A Man For All Seasons
In good faith, Mr. Rich, I am more sorry for your perjury than mine own peril; and know you that neither I nor any one else to my knowledge ever took you to be a man of such credit as either I or any other could vouchsafe to communicate with you in any matter of importance.
Saint Thomas More
Two arresting scenes from A Man For All Seasons, (1966). Usually the second scene in the video clip is remembered for the statement by Sir Thomas More that he would give even the devil benefit of the law. I have written about that statement here. However there is another interesting facet to the pairing of these two scenes: a comparison of William Roper and Richard Rich.
Sir Thomas is fond of Roper the suitor of his daughter, and the fondness is obvious in the scene. However, he will not allow him to marry his daughter because he is a heretic. More notes that at one time Roper was a passionate churchman and now he is a passionate Lutheran and hopes that when his head stops spinning it will be to the front again. (Roper did become an orthodox Catholic again and remained one till his death, even under the reign of Bad Queen Bess.) In spite of Roper being something that Sir Thomas detests, that does not alter either his liking or his high regard for the young man. Why is this? Because Roper is obviously seeking after the truth and attempting to do what he thinks is right. Such good motivation is to be respected even when it reaches erroneous conclusions.
Richard Rich on the other hand lacks such motivation. More likes him also, but recognizes that he has no character. Rich will do whatever it takes for him to rise in the world, and if that involves immoral actions, so be it. Unlike Roper he lacks any good motivation or honest intent. (The historical Rich was a complete scoundrel and recognized as such at the time. He specialized in betrayals and making himself useful to whoever was in power at the time. Under Henry and Edward he persecuted Catholics, under Mary he persecuted Protestants, and under Elizabeth he was whatever she was. It is a sad commentary on the human condition that such an open, time-serving villain prospered and died in his bed, the founder of an aristocratic dynasty.) Continue reading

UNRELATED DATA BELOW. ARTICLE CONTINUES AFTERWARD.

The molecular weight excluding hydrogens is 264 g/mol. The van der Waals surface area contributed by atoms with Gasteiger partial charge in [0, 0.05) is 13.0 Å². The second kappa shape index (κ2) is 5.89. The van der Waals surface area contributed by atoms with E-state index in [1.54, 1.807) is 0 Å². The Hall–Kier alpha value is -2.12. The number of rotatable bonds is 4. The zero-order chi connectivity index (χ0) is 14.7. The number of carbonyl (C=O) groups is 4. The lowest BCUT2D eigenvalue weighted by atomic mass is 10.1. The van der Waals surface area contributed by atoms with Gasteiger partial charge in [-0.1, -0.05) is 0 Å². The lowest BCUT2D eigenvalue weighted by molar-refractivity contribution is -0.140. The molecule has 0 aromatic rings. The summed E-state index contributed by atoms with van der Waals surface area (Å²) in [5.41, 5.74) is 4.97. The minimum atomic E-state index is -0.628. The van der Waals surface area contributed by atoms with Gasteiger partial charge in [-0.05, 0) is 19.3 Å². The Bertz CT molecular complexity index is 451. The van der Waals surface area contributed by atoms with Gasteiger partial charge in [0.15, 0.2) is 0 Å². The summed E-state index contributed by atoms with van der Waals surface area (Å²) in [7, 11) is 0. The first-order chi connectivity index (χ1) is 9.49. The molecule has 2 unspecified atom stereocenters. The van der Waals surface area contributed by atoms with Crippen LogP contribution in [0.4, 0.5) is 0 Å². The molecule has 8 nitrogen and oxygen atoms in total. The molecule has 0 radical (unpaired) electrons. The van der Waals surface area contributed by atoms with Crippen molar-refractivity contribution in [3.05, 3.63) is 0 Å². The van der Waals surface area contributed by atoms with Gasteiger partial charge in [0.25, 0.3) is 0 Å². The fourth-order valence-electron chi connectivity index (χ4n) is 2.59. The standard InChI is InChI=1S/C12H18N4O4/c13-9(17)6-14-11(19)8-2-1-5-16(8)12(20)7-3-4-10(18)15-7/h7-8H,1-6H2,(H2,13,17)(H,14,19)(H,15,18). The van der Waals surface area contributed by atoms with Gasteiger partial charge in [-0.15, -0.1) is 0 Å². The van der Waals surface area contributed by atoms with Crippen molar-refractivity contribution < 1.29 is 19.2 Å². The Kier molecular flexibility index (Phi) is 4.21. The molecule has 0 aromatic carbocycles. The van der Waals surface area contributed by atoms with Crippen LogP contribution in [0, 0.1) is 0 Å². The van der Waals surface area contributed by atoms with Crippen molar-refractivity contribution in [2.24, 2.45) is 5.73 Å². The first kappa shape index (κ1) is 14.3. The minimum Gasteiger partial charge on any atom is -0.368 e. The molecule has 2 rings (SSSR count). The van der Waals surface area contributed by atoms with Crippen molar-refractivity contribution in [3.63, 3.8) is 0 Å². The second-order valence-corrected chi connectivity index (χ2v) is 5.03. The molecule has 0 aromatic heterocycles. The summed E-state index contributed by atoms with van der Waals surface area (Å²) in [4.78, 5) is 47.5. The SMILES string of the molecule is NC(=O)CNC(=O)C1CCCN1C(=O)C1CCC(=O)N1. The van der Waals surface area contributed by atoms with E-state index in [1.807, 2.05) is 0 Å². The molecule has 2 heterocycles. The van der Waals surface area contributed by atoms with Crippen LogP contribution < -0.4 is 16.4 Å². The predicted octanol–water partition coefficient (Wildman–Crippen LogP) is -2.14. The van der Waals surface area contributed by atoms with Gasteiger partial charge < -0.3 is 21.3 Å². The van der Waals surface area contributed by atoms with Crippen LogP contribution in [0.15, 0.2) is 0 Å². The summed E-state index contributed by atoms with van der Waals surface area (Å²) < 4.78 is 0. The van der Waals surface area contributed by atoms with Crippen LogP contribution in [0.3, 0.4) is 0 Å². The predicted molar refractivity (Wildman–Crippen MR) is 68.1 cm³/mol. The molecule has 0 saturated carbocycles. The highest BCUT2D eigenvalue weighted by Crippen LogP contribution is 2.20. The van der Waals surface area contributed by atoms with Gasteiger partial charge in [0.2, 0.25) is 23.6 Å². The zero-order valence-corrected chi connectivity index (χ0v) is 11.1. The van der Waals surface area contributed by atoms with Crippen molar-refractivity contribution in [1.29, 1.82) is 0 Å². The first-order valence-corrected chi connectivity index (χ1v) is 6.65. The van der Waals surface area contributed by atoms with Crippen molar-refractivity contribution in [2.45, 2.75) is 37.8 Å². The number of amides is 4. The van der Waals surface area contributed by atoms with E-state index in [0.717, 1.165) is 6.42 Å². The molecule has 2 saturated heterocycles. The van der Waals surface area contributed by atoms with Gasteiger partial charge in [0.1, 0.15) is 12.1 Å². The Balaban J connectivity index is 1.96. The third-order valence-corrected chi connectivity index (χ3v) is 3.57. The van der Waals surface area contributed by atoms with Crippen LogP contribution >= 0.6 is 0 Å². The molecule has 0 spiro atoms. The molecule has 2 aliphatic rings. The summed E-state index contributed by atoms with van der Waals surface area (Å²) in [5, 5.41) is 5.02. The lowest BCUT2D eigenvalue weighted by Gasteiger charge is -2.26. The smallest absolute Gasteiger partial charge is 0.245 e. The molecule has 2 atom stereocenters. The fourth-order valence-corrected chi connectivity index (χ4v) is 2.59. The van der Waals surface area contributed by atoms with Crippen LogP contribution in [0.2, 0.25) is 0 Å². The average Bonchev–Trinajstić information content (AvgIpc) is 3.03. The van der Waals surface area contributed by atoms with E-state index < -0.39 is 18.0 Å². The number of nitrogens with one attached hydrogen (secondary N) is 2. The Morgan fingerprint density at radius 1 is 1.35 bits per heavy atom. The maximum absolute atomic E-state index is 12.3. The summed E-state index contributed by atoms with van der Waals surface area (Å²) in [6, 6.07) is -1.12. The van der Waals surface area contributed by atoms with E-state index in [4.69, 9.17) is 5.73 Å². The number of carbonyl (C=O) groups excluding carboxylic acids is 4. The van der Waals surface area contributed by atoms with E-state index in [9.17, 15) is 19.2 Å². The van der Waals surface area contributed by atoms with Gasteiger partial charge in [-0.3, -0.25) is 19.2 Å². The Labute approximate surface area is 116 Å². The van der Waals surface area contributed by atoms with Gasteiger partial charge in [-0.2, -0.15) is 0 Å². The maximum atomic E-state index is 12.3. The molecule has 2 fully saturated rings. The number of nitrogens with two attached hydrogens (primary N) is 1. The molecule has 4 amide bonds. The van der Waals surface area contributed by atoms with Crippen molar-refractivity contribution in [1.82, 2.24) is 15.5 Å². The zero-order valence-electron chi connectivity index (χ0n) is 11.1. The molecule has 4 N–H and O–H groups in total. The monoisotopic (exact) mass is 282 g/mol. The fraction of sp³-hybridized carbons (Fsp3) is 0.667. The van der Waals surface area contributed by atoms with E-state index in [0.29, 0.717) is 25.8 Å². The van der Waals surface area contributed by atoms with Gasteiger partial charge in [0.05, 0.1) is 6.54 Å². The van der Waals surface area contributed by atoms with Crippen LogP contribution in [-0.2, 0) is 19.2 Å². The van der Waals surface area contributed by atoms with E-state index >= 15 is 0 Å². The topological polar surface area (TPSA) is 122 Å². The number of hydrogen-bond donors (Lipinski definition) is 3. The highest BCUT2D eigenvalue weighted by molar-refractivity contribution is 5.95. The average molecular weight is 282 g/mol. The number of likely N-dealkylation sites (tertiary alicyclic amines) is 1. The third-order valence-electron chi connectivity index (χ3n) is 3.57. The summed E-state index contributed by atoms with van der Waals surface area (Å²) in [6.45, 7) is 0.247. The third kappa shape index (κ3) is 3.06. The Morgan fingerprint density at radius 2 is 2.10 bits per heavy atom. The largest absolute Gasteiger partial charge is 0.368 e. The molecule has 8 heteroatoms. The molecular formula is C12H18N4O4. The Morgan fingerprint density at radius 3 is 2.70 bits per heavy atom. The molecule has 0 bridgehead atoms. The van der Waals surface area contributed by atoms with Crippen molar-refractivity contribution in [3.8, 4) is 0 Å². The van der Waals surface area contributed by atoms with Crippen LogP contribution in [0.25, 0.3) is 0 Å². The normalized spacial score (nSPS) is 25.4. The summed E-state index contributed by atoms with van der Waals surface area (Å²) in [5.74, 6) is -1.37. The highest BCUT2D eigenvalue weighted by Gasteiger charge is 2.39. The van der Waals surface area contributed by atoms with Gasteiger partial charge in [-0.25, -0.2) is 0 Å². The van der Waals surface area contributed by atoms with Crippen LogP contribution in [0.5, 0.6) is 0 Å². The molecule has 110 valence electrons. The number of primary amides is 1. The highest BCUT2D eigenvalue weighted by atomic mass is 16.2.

She was very beautiful and enchanting and her role as Margaret More captured the essences of an integrated Catholic life that is an excellent example for laypeople everywhere today.
The following clip is that of the King paying his Lord Chancellor, Saint Thomas More, a visit on his estate. The King encounters More’s family and is introduced to More’s daughter, Margaret, at the :45 mark of the clip. They engage in conversation at the 1:32 mark of the clip. The entire 10 minutes should be viewed to really enjoy her performance and appreciate the film itself:
Here is the trailer to that magnificent Catholic film, A Man For All Seasons:
Post script: I was unable to find out if Susannah York was a Catholic or not, but her portrayal of Margaret More is a fine example of living a Catholic life.
Cross-posted at Gulf Coast Catholic.